Let’s have a few more relationship-building, behaviour management strategies before we move on to Stepping Stone 6…
7. Empower them
…give them problem-solving skills:
We can show caring for a student by empowering them with skills to overcome their difficulties. I often use the example of a student who seldom, if ever, hands in homework. Does ranting at them make them correct their behaviour and do the required work? Probably not. Could it be that the lack of effort is intensified by a lack of skills rather than pure belligerence? Spending some time teaching this student some time management skills will show a deeper level of caring than a detention ever could and may even help them get their homwwork in on time.
…Get them involved in school matters which are related to their problems:
We touched on this in ‘asking them for advice’ but our most challenging individuals will usually feel disconnected from systems such as student councils which have been set up to give students a voice in school. These students, those who frequently break rules and seem unable to fit in, are the ones whose opinions we should be seeking to devlop effective ways of reaching them. Training them as mediators and ‘buddies’ to other students, for example, can help them see their own problems in a different light and can lead to startling behaviour change as well as a deep connection to the member of staff who reaches out to help them.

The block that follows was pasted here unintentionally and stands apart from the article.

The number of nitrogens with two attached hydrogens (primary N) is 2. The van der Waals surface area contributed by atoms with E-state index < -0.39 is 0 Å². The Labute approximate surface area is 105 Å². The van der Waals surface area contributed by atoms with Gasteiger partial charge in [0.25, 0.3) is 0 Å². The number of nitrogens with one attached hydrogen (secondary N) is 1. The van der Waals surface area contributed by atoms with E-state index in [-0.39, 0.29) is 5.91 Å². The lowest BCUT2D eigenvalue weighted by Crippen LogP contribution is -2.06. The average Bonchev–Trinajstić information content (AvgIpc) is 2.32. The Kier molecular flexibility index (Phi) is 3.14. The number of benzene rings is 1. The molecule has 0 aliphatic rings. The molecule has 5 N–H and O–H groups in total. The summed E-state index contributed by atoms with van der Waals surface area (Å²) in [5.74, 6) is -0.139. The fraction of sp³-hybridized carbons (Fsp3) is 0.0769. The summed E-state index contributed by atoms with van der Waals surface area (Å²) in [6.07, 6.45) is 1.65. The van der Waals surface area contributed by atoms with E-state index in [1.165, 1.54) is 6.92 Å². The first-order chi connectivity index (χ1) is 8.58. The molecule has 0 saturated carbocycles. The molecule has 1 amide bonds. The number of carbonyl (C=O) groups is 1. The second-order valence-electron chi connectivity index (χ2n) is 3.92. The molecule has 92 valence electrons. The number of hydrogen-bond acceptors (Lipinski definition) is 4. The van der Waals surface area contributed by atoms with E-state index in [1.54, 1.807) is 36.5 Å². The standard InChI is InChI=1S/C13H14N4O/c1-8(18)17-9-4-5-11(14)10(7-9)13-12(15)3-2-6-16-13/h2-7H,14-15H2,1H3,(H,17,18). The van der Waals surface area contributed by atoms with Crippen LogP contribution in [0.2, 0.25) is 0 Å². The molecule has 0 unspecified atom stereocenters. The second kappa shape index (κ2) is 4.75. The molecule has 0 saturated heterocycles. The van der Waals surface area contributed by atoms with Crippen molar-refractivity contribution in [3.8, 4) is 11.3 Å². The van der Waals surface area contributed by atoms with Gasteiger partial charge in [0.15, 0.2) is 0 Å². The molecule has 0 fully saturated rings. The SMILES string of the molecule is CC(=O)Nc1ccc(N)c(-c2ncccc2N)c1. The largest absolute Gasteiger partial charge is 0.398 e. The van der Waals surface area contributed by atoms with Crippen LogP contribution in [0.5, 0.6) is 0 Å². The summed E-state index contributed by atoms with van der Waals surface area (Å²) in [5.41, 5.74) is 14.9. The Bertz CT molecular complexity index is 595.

…Have a suggestion box in class
…Hold occasional class meetings
…Teach them appropriate ways to express their concerns or speak out for things they feel unhappy about
…Organise group projects:
Have students work on a service project of some kind. Bonds can be built very quickly when everyone is working together on a worthwhile goal.
…have MASSIVE expectations:
In the same way that Pygmailion’s high expectations became a self-fulfilling prophecy and turned a lifeless statue into a beautiful living being, the thoughts and beliefs we hold about our students can have dramatic effects on them. They need to be constantly reminded that they ARE capable, they ARE good role models for younger students, they ARE likeable, they ARE wonderful, they ARE helpful and they ARE worthy of success. Our most challenging children need to know that someone in authority believes in them, understands them, cares about them and, above all, likes them.
…be responsive to your students:
Be available – let them know when you’ll be in your room to talk and set up dedicated 1:1 sessions for all your students (we’ll deal with the issue of time constraints later but bare in mind that many duties – particularly admin tasks- could be delegated to students thereby killing two birds with one stone – they get a responsibility, you get extra time).
Be easy to contact – communicate through email and social media websites or run your own blog where students can leave you messages (use the systems your students are most comfortable using).
Tomorrow we’ll continue this series of behaviour management strategies & move on to part 6
Lots more strategies to come, stay tuned and please leave your comments and ideas below.
And don’t forget…. You can get ALL my realtionship-building strategies in one handy guide now on Amazon. Just do a quick search for ‘Connect With Your Students’ by Rob Plevin on Amazon and you’ll find it. I’m sure you’ll love it and use it for years to come.